Panel: Residents should brace to trade aesthetics for cell coverage

tbarton@islandpacket.comNovember 1, 2011 

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Unless Hilton Head Island wants to become a "communications backwater," residents must get accustomed to seeing more cell towers in their backyards, a task force of telecommunications experts said Tuesday. An explosion of wireless data services is available today and growing exponentially. However, the amount of available spectrum and the need for more towers on the island to close coverage gaps have not changed, task force chairman Jim Collett told a Town Council committee.

Collett worked in real estate and network-planning for telecom firm Bell Atlantic for 25 years before it became Verizon.

"Wireless connectivity is an essential service and infrastructure requirement similar to water and sewers," he told the Public Facilities Committee. "We have more than 2 million annual visitors who expect their mobile phones, tablets and laptops to work when they are on vacation. If Hilton Head Island can't meet their expectations, many of those tourists may look elsewhere."

Poor cell service also is a "deal breaker" when attracting business meetings and conferences, and is starting to lower home values, Collett said.

The island's tree canopy, flat terrain and low elevation make receiving cellphone signals difficult, which are usually too weak to penetrate buildings.

That prompted Crowne Plaza Resort to spend $200,000 on a system that takes multiple carriers' signals from the top of the hotel and distributes them throughout the resort with devices that resemble smoke detectors.

Residents, as well, have spent more than $100 on wireless signal boosters, Collett said. The device works like a mini cell tower, connecting to existing broadband Internet service to improve cell signal performance.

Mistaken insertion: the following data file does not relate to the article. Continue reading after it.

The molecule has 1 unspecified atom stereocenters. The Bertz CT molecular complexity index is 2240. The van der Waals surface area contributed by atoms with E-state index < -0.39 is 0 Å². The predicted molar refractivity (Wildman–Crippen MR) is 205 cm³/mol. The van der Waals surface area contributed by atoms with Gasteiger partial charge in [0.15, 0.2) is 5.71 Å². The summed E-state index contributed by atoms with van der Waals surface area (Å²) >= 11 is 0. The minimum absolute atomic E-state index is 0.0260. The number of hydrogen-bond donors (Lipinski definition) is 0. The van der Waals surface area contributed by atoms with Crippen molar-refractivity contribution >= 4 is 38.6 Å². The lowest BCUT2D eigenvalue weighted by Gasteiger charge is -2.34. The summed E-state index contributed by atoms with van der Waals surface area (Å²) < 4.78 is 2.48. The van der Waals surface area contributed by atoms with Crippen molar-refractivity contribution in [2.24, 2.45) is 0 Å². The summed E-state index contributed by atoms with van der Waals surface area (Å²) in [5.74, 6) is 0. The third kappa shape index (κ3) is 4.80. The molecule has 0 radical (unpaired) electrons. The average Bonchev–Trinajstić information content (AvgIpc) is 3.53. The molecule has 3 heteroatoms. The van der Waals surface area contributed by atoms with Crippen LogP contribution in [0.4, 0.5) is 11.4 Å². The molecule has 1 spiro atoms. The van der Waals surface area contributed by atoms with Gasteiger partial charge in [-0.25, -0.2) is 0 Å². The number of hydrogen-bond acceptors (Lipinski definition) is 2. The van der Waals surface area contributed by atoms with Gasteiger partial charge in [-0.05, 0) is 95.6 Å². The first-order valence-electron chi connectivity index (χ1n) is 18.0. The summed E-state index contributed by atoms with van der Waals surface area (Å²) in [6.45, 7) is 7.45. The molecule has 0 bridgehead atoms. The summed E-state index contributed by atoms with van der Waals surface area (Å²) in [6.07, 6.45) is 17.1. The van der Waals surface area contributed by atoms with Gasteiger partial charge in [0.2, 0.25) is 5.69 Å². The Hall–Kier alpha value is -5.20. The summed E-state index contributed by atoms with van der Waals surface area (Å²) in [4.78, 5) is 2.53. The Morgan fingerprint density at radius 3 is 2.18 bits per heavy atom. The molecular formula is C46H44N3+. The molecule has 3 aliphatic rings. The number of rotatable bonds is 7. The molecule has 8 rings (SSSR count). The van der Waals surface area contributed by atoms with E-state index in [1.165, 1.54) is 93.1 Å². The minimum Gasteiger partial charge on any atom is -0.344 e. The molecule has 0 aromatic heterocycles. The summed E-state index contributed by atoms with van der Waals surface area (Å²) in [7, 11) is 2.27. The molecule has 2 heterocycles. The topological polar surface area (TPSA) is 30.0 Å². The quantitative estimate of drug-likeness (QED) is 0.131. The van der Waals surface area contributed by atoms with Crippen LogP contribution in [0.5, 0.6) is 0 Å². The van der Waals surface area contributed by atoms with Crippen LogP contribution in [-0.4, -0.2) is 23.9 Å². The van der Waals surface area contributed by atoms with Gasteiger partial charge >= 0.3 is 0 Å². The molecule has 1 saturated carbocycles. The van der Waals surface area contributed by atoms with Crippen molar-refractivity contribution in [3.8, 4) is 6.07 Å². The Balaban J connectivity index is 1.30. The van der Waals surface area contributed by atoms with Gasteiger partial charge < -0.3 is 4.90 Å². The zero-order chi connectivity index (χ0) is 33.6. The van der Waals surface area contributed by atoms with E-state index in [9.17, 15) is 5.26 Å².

Hilton Head Plantation installed seven antennae throughout the gated community in 2004 as an alternative to a traditional cell towers that were deemed unsightly. Seven years later, the community still grapples with poor service because the antennae aren't high enough above the tree canopy, Collett said.

"The 'not in my backyard' tower issue has to be addressed head on," he told the committee.

Verizon has asked for help to improve its coverage inside Hilton Head's gated communities, which make up about 70 percent of the island.

AT&T has told the task force it is committed to adding up to 12 new towers by the end of 2012, but it needs town and community support to do so.

The task force recommended that the town:

  • Speed cell tower approvals so they take no longer than 90 days.

  • Adopt a standard carrier-tower rental rate to eliminate lengthy negotiations.

  • Install town-sponsored WiFi hot spots.

  • Consider building towers in critical locations and offer economic incentives if necessary.

  • Assist carriers by identifying potential tower locations on the island.

  • Tell residents of gated communities how to improve wireless coverage in their neighborhoods.

  • "We need to do everything we can as a town, but some of the burden is on the carriers," committee member Kim Likins said.

    For example, Likins said Verizon declined to use space on a recently approved 140-foot cell tower next to the town's fire station at 1001 Marshland Road to serve AT&T Mobility customers in the area.

    Senior planner Shea Farrar said she also gave Verizon possible locations for antennae in the Coligny Beach area.

    "But that doesn't mean it happens immediately," Farrar said. "There are multiple factors that play into their decisions that aren't town-related."

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    Related content

    1. Task force, research firm to test island cellphone coverage: Aug. 1, 2011
    2. 'Can you hear me now?' - Group seeks a 'yes' on Hilton Head: April 11, 2011
    3. 140-foot cell phone tower on Hilton Head Island clears first hurdle: Jan. 19, 2011
    4. Can you hear me now? Hilton Head tries to balance cell-phone service with love of trees, not towers: Aug. 8, 2010

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